Day 65 Low on power 5/11/13

Nov 5, 2013

Position:  46.05 S, 171.18 E @23:00 UTC

I’m low on power today because of all the cloudy weather and not enough wind to charge the batteries and as a result I have many restrictions on board. 

I sailed 45 miles yesterday and then the reefing lines jammed. I was up early to sort that out and after a bit of work I managed to free them. We just got underway for the first time since 9:30 pm last night. This morning when I plotted my course I was only 6 miles from where I was at 10 am yesterday. Ouch! The good thing is it was a lovely sail past the Otago Peninsula yesterday afternoon. Brought back lots of memories.

It’s a chilly 10 C here today. My hands are still cold from being on deck this morning. Just have to make another cup of tea. Must go on deck now as we have had another wind shift. 

It’s 9:45 am and I’m still nine miles back from where I was at 8:30 last night. Progress is slow and I sometimes think I’ll be out here forever … that would not be good. We’re moving in the right direction which is important. I am back from some work on deck, a short nap, and a few graham crackers with peanut butter – the latest craze in the food department. The wind is building though so I’ll put a reef in to settle things down. Turns out it was the vane that needed adjusting, but no doubt I will back up there soon as conditions are very  “fluid” this morning.

The wound on my elbow seems to be healing. Infection is the worst thing that could happen and so far so good. I change the bandage every day. I used some butterfly band aids and that seems to be working. It’s my left hand so I’ve  been using my right as much as possible. The motion of the boat makes it difficult. I have full movement of my fingers and hand so no problem there. I get some little notices if I do something it doesn’t like.  Turns out I’m a good first aid attendant. 

Still trying to connect to Globalstar’s satellites and hoping beyond hope I get a connection soon.

Course 200T Speed $knots Wind E 10kt Waves E 1m Cloud 100% Temp 13 C Baro 1023 Miles in last 24 hrs:81 (in a circle)

 

Comments

  1. Glenn,

    For us non sailors, can you elobrate a bit more on the basics of sailing. i.e. when you put a reef in or adjust the vane, what are you doing and why are you doing it. It may help us understand you adventure a bit more.

    Thx

  2. I just read that you’ve turned the corner and heading into the Tasman Sea. Way to go, Glen!

  3. Ron Blackwell says:

    Glenn – I looked at Globalstar’s website and from what I can see, most of New Zealand is in a yellow area that indicates a reduced service area and calls may be intermittent. The strong signal (Orange colour) appears on the opposite side of New Zealand from your location. There is no “Fringe” area that they talk about except around South America. If you were to round New Zealand and go North some distance, you should be in a strong area. No guess at what distance. There is nothing after New Zealand at all until South America. Their map may not be totally accurate. I did find a telephone number for them that says “for those in Carib. or outside of North America.” 1 985 327 7500. Possibly someone could make that call for you. Their hours of operation end about 8 PM EST. (A Canadian Website) I am home around 5 PM each day. If I can help by getting info, let me know. Assuming map is correct, I think you have next to no coverage. Another site said to use the portable units outside. Sorry, but I have no knowledge of those things.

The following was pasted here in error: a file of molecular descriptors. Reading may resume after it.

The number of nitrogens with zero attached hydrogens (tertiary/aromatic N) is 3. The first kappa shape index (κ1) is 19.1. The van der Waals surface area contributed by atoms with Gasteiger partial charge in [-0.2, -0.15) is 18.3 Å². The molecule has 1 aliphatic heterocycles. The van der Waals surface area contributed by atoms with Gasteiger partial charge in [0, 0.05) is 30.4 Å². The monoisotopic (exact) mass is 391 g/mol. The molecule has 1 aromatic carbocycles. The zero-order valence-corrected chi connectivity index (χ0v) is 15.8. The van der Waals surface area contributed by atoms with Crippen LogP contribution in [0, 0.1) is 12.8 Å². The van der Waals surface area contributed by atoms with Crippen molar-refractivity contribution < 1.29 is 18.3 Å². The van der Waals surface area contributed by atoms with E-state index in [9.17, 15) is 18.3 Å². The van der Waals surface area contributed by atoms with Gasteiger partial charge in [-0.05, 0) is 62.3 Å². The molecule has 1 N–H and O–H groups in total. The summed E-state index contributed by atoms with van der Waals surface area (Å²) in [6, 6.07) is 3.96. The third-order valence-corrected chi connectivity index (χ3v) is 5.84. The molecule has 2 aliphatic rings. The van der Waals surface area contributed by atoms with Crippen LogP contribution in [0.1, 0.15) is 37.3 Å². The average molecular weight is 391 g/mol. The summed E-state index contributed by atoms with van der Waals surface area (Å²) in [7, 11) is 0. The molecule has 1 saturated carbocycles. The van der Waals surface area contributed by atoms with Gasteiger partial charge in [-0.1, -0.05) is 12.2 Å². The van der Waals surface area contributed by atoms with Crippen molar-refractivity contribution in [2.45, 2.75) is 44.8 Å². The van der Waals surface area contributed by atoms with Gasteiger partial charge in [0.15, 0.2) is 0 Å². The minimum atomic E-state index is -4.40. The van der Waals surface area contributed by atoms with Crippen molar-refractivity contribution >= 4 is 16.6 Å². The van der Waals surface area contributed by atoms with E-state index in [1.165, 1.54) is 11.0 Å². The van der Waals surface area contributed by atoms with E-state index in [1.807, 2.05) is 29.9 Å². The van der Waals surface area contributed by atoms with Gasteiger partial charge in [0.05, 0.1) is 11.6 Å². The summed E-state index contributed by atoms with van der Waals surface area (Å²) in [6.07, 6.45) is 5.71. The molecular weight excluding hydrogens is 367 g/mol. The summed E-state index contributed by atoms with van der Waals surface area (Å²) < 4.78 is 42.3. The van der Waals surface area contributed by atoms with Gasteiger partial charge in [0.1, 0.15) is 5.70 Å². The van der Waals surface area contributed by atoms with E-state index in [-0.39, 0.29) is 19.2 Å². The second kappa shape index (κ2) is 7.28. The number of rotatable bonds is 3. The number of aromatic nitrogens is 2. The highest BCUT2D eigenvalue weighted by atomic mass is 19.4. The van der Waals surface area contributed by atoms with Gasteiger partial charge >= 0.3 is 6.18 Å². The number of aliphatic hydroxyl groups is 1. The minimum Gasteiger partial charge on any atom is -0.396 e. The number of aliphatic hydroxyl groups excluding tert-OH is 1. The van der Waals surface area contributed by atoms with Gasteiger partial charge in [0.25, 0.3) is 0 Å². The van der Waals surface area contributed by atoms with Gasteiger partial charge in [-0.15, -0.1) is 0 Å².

• Ron Blackwell says:

      Follow up.. Tasmania and south are quite strong areas according to the map. You might think about cutting accross the top of Stewart Island and that would put you into a strong area. Looking at the google map, it appears easy enough but that may not be the case in reality. The Globalstar Map shows a strong signal quite far south. If accurate, I think it is your only hope to get into that area before any furthur sourthern cruising. I think it is the angle of the low level Satt. that won’t get the signal over the mountains on the otherside of New Zealand and that is causing the weak signal. Again, I know nothing of these matters but sometimes the ingnorant find the answer in simpleton mode. That would be me.

    • MaryLou Wakefield says:

      Thanks for your interest Ron. We’re in touch with the Globalstar rep on a daily basis and they are looking into possible causes. At this point, all we know is that there are issues with the ‘gateway’ in Australia which is causing connection problems. MaryLou

  4. Hi Glen
    You sound a little frustrated. But you are still moving! You knew there would be days like this. Hang in there and enjoy the scenery. We had snow yesterday, none of this balmy 10C. Peanut butter and crackers sounds delightful, because I’m on a strict consume, tea and apple juice diet this week! (Ah, but I know next week’s coming!) The journey, not the destination, right?
    DB

  5. Malcolm Cook says:

    God speed Glenn ..your always in our thoughts and prayers! your task is a truly defined inspiration. As I am a new follower to your voyage… here is a quote for ya..The way I see it, if you want the rainbow, you gotta put up with the rain.

  6. Keith Morrison. says:

    Glenn.Spot any of the Royal albatrosses from the colony as you passed Dunedin?-Gaelic for Edinburgh-my old town..Nearly time to turn West! Enjoy your logs.
    Keith Morrison.

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